Purpose: Eyes with posterior choroidal melanomas more than 9 mm in thickness frequently are enucleated because of the potential complications of radiotherapy. The aim of this study was to evaluate the safety and efficacy of internal resection of these tumors. Methods: Twenty-five consecutive patients with high posterior choroidal melanomas with a diameter less than 15 mm and a thickness greater than 9 mm were treated. If the retina was not invaded by the tumor, a vitrectomy was performed, followed by posterior hyaloid dissection, 120° anterior retinotomy, endophotocoagulation 2 mm past the tumor margin, melanoma removal with the vitrectomy probe, retinal reattachment with liquid perfluorocarbon and air, and silicone oil exchange. If the tumor invaded the retina, the laser was applied through the retina, and the retina and tumor were removed together. Results: The mean patient age was 46.6 years. The tumor thicknesses ranged from 9.1 to 12.8 mm, and the tumor diameter ranged from 8.9 to 14.8 mm. The mean preoperative visual acuity was 20/60. In 11 patients, the tumor had invaded the retina. We removed the entire tumor from all 25 eyes. The main postoperative complications were cataract (40%), retinal detachment (16%), macular traction (16%), and epiretinal macular proliferation (8%). The mean postoperative visual acuity was 20/100. No tumors recurred, and there was no evidence of metastasis. The follow-up ranged from 12 to 72 months. Conclusions: These data suggest that internal resection of high posterior melanomas may conserve ocular and functional vision and does not seem to increase the risk of metastatic disease. Longer follow-up is necessary to establish the safety of the procedure.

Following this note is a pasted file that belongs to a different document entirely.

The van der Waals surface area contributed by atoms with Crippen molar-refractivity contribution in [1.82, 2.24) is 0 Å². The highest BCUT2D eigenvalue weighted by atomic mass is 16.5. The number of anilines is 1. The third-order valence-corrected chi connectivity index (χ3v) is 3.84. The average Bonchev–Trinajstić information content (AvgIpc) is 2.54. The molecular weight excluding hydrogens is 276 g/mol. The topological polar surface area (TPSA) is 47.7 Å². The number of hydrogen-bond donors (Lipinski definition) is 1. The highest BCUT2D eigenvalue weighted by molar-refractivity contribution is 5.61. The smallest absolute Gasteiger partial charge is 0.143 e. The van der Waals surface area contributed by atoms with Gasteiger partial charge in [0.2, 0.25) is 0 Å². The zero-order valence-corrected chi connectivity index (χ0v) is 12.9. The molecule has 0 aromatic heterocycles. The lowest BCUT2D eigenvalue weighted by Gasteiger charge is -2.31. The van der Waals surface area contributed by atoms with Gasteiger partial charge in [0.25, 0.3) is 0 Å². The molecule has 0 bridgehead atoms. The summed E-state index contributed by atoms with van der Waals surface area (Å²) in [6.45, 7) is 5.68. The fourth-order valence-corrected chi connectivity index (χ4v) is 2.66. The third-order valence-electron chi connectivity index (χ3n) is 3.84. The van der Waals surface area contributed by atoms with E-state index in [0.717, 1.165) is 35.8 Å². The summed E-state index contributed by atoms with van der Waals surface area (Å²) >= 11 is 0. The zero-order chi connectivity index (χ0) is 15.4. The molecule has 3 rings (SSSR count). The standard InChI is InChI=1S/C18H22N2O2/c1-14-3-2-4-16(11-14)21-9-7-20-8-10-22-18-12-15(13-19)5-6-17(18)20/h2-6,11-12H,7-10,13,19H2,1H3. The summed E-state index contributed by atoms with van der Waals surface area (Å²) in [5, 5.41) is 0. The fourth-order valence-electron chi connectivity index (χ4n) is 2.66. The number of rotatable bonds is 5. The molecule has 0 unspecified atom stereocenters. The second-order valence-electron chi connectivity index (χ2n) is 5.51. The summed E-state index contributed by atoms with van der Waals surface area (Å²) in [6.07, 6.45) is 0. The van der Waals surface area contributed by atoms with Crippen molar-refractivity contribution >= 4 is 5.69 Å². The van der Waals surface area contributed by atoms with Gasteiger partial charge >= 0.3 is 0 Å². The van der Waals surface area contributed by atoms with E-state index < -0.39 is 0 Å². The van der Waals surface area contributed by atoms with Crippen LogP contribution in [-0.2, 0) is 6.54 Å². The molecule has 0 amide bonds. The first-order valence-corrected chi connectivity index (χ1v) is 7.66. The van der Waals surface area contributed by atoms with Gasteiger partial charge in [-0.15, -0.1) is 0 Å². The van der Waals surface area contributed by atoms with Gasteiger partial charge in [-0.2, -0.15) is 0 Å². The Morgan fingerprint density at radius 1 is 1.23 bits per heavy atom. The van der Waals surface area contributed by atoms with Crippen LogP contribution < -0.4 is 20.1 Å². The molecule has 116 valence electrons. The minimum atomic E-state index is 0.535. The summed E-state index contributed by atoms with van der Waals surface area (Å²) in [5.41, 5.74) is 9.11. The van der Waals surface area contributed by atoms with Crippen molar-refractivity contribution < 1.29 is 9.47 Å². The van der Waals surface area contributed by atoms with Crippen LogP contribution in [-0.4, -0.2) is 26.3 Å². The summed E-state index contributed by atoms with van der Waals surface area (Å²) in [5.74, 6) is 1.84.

|Publication status||Published - 1 Jan 2001|
- Choroidal melanoma
- Transvitreal resection
- Uveal melanoma
- Vitreoretinal surgery